Greece Denies Coast Guard Brutality Amid Migrant Crisis

Greece has rejected allegations from a BBC report claiming its coast guard prevented migrants from reaching shore, leading to numerous deaths from 2020 to 2023. The Greek government asserts there's no evidence supporting these claims, stressing ongoing investigations. Relations with Turkiye and migrant safety remain contentious issues.

PTI | Athens | Updated: 17-06-2024 22:13 IST | Created: 17-06-2024 22:13 IST
Greece Denies Coast Guard Brutality Amid Migrant Crisis
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Greece on Monday firmly denied allegations from a BBC report accusing its coast guard of violently preventing migrants from landing on its shores, actions allegedly resulting in numerous deaths.

The report detailed that 43 migrants drowned, including nine allegedly thrown into the sea, in 15 incidents near Greece's eastern Aegean Sea islands from 2020 to 2023. These findings were reportedly based on interviews with eyewitnesses, media, charities, and the Turkish coast guard.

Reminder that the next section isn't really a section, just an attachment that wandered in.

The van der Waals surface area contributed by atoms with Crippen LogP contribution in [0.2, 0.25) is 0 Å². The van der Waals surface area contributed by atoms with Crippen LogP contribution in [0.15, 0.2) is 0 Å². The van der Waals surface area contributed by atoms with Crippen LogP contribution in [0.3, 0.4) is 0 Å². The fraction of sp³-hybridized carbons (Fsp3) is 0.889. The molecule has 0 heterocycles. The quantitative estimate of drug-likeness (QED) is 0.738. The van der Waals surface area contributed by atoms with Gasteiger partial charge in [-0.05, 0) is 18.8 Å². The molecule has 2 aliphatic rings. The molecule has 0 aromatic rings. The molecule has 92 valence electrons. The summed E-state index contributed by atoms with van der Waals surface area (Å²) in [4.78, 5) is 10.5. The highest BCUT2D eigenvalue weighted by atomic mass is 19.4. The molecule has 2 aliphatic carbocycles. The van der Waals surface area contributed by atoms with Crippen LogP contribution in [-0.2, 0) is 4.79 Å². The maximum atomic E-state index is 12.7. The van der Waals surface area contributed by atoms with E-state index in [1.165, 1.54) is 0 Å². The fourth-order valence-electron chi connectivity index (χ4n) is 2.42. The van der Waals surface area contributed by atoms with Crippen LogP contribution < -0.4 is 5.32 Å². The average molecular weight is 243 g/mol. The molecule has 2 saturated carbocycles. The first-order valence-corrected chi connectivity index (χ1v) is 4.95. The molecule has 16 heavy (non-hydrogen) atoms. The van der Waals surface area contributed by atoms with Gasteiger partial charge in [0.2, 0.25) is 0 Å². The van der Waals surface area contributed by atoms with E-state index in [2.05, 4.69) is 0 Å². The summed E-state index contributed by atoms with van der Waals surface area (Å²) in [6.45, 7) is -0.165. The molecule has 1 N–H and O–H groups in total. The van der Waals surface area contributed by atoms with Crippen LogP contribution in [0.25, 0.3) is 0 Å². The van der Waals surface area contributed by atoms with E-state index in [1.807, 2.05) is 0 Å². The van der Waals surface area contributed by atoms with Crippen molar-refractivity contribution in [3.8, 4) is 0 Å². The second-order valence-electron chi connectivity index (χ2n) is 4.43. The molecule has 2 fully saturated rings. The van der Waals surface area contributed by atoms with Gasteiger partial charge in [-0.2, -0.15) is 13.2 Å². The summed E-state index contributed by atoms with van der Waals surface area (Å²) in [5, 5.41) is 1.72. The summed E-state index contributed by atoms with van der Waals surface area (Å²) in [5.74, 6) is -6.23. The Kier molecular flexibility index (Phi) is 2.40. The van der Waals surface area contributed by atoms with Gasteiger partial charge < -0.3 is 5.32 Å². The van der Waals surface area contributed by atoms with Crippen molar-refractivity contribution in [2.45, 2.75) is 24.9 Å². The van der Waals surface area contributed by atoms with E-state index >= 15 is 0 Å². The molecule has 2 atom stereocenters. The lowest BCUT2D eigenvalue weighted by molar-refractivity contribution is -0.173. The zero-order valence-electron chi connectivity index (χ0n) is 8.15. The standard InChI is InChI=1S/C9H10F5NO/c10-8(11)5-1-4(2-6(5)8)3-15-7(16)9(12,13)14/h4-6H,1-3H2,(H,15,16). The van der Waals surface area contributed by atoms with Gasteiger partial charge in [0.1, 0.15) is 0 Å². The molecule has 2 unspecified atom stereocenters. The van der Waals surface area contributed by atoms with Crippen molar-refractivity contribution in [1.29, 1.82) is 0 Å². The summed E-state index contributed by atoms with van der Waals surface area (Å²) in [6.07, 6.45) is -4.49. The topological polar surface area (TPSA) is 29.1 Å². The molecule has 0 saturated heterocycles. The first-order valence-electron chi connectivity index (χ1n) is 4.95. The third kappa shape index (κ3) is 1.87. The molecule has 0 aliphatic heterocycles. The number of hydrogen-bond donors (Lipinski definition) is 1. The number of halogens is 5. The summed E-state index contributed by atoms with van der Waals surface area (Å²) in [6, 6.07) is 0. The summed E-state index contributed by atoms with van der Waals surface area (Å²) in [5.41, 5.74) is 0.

However, Greek government spokesman Pavlos Marinakis refuted the claims, stating, "Our understanding is that what is reported is not proved." Marinakis emphasized that every complaint is thoroughly investigated, and the findings are publicly disclosed. He reiterated that Greece's border forces have saved hundreds of thousands of migrants from perilous sea crossings.

Despite these denials, the country's reputation was further tarnished by a June 2023 incident where a fishing vessel with about 750 migrants sank off southwestern Greece, leaving only 104 survivors. The coast guard's alleged mishandling during a towing attempt was blamed for the tragedy.

The BBC also highlighted a Cameroonian man's claim of being picked up by masked men, including policemen, thrown into the sea with two others who drowned. Another Syrian man alleged similar mistreatment off Rhodes.

Marinakis reiterated the government's position: "It is wrong to target the Greek coast guard. We monitor every report and investigation, but I repeat: What is mentioned in the BBC report is in no case backed up by evidence."

(This story has not been edited by Devdiscourse staff and is auto-generated from a syndicated feed.)

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